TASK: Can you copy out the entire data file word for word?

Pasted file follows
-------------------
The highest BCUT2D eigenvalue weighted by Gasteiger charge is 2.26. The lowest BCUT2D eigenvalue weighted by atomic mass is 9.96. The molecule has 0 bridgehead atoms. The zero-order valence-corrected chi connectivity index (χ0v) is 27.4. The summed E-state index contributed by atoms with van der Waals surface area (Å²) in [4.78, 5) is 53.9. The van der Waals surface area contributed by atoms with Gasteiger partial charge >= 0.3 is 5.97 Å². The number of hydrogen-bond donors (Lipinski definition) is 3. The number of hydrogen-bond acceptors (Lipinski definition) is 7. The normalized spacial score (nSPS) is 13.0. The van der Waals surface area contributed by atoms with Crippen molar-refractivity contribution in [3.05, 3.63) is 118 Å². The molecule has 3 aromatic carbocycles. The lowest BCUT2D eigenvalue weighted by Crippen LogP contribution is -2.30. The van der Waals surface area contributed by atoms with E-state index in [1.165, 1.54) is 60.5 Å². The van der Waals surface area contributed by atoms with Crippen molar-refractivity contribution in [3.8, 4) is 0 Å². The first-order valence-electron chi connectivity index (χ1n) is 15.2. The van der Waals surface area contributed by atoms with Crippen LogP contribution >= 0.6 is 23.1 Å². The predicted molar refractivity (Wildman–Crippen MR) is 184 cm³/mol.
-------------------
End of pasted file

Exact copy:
The highest BCUT2D eigenvalue weighted by Gasteiger charge is 2.26. The lowest BCUT2D eigenvalue weighted by atomic mass is 9.96. The molecule has 0 bridgehead atoms. The zero-order valence-corrected chi connectivity index (χ0v) is 27.4. The summed E-state index contributed by atoms with van der Waals surface area (Å²) in [4.78, 5) is 53.9. The van der Waals surface area contributed by atoms with Gasteiger partial charge >= 0.3 is 5.97 Å². The number of hydrogen-bond donors (Lipinski definition) is 3. The number of hydrogen-bond acceptors (Lipinski definition) is 7. The normalized spacial score (nSPS) is 13.0. The van der Waals surface area contributed by atoms with Crippen molar-refractivity contribution in [3.05, 3.63) is 118 Å². The molecule has 3 aromatic carbocycles. The lowest BCUT2D eigenvalue weighted by Crippen LogP contribution is -2.30. The van der Waals surface area contributed by atoms with E-state index in [1.165, 1.54) is 60.5 Å². The van der Waals surface area contributed by atoms with Crippen molar-refractivity contribution in [3.8, 4) is 0 Å². The first-order valence-electron chi connectivity index (χ1n) is 15.2. The van der Waals surface area contributed by atoms with Crippen LogP contribution >= 0.6 is 23.1 Å². The predicted molar refractivity (Wildman–Crippen MR) is 184 cm³/mol.